CINCINNATI — Triple-A Syracuse manager Randy Knorr and first baseman Chris Marrero know one another well. Knorr has traversed the minor leagues as a manager along a similar path of that of the Nationals 2006 first-round draft pick. He’s watched Marrero grow from a 17-year-old fresh out of high school with an unsure defensive position into a poised 23-year-old hitter and competent first baseman.
It was a special moment for the two, then, when Knorr opened the door to his office in Syracuse Friday afternoon about an hour before the Chiefs were set to begin a doubleheader and summoned Marrero into his office. The topic, Marrero thought, would be Knorr informing Marrero that he wasn’t going to play in the nightcap. Instead it was the news he’s been waiting to hear all his life.
“(Knorr) just told me, ‘You’ve been working hard for five years,’” Marrero recalled. “‘Now finally I’m happy to be the one to tell you that you’re going to be in the big leagues.’
“(Knorr) has been my mentor since I’ve been in Washington and he’s helped me. I’m glad it was him to be the one to give me the good news.”
Marrero first called his parents in Miami, Fla., a conversation he called “ecstatic,” and then got on a plane bound for Cincinnati. He arrived around midnight and was at the field ready to go early Saturday afternoon. His mother, Dania, and father, Vladimir, along with his sister, Christina, and girlfriend, Leanne Lopez, did the same from Florida and were in Cincinnati ready to watch Marrero make his debut Saturday evening.
“I was just happy,” Marrero said. “I’m excited to be here.”
Nationals manager Davey Johnson wasted no time getting Marrero involved, slotting him into the lineup in the seven-hole and starting him at first base. As a result, Michael Morse shifted to left field, Laynce Nix to right field and Jayson Werth to center, where he played 21 games last year and has played 103 times in his career. It may be a one-day thing or it may last longer, but Marrero’s arrival not only allowed the Nationals to return Morse to left field in preparation for next year, it allows them to evaluate Werth in center.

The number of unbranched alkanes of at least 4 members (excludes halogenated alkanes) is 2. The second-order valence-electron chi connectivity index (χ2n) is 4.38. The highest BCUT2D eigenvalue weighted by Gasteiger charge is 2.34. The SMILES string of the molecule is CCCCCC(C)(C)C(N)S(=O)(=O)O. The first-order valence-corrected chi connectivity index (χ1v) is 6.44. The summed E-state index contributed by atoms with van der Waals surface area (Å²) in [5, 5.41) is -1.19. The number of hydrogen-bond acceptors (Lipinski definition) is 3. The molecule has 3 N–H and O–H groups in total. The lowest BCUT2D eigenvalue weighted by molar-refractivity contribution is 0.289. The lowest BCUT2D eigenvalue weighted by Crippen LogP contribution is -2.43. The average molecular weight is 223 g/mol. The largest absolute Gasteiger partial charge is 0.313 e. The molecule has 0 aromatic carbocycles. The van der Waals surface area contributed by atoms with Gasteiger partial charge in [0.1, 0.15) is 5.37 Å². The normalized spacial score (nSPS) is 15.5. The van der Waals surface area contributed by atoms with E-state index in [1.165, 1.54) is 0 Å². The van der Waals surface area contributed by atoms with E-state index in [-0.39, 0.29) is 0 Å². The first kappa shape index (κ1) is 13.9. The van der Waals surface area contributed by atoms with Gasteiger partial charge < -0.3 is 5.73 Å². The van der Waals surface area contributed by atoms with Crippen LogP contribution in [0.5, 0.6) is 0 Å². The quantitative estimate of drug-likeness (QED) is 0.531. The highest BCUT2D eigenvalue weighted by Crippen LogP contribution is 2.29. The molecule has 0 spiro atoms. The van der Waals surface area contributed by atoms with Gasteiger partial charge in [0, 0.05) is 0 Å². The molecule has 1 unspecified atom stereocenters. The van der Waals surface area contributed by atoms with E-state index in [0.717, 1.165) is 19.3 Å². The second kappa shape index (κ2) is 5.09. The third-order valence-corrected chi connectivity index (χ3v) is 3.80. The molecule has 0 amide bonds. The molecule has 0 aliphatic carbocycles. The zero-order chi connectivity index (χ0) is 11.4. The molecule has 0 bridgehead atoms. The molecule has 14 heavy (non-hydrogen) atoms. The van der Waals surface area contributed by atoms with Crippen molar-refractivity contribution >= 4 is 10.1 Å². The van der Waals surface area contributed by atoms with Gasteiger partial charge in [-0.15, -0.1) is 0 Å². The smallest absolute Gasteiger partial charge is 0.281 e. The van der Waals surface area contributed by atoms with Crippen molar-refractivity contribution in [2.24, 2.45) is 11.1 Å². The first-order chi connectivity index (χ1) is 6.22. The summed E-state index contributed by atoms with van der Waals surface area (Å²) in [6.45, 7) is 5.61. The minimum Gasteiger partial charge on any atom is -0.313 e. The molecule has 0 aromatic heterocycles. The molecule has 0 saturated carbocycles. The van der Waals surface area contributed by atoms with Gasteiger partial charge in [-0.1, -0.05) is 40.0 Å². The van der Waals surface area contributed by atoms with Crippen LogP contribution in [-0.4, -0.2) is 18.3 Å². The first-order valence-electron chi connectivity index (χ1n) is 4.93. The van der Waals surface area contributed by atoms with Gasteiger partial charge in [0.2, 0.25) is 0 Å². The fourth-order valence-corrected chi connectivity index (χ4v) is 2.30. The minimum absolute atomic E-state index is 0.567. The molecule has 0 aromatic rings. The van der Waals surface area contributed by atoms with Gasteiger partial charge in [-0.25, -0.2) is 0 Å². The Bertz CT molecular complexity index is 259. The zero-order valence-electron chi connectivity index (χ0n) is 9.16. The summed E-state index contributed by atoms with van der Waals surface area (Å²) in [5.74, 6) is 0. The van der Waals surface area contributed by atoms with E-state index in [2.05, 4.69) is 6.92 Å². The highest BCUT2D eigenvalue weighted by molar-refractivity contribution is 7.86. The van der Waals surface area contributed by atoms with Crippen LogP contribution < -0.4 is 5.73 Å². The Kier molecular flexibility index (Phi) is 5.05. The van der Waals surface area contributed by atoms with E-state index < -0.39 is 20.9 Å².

“He’s a heck of a player,” Johnson said, having seen Marrero in Double-A when he was working as an advisor for the Natioanls. “It seems like the size of his arms have about doubled. He worked out real hard. He’s got a good bat. He’s worked on his defense. I’m happy to have him. I’ll be anxious to see him play.”
Saturday night, even with all the position switching going on behind him, the stage will mostly belong to Marrero who went through five years, three positions and a leg injury to finally make it to the major leagues. His hitting rarely faltered. His batting average by year since 2006 and at each level goes like this: .309 (GCL, 2006), .293 (SAL, 2007), .259 (CAR, 2007), .250 (CAR, 2008 - injury shortened), .287 (CAR, 2009), .267 (EL, 2009), .295 (EL, 2010), .300 (IL, 2011) and his on-base percentage and slugging percentages never dipped below .337 and .387, respectively. More often than not, in fact, they were significantly higher than those marks.
His defense, however, took some time to evolve. Marrero, while tipping his cap to the field and the grounds crew in Syracuse, admitted that he “really felt comfortable out there this year,” at first base. “Once you get comfortable,” he said. “You get confident.”
“I’ve always been ready (to play in the big leagues),” Marrero said. “It’s just not up to me to get called up. I just go out there and I play. If it’s my time to play then I’ll play but I’m not thinking about too much right now. I’m just thinking about being here, finally. My goal was to be in the big leagues and I’m here so I just want to take advantage of it and have fun.
“Randy just would tell me every day, have fun and the rest will take care of itself.”
With Marrero, Ryan Zimmerman and Ross Detwiler starting the game, it will mark the first time in Nationals history (since 2005) that they’ve had three first-round picks starting the same game.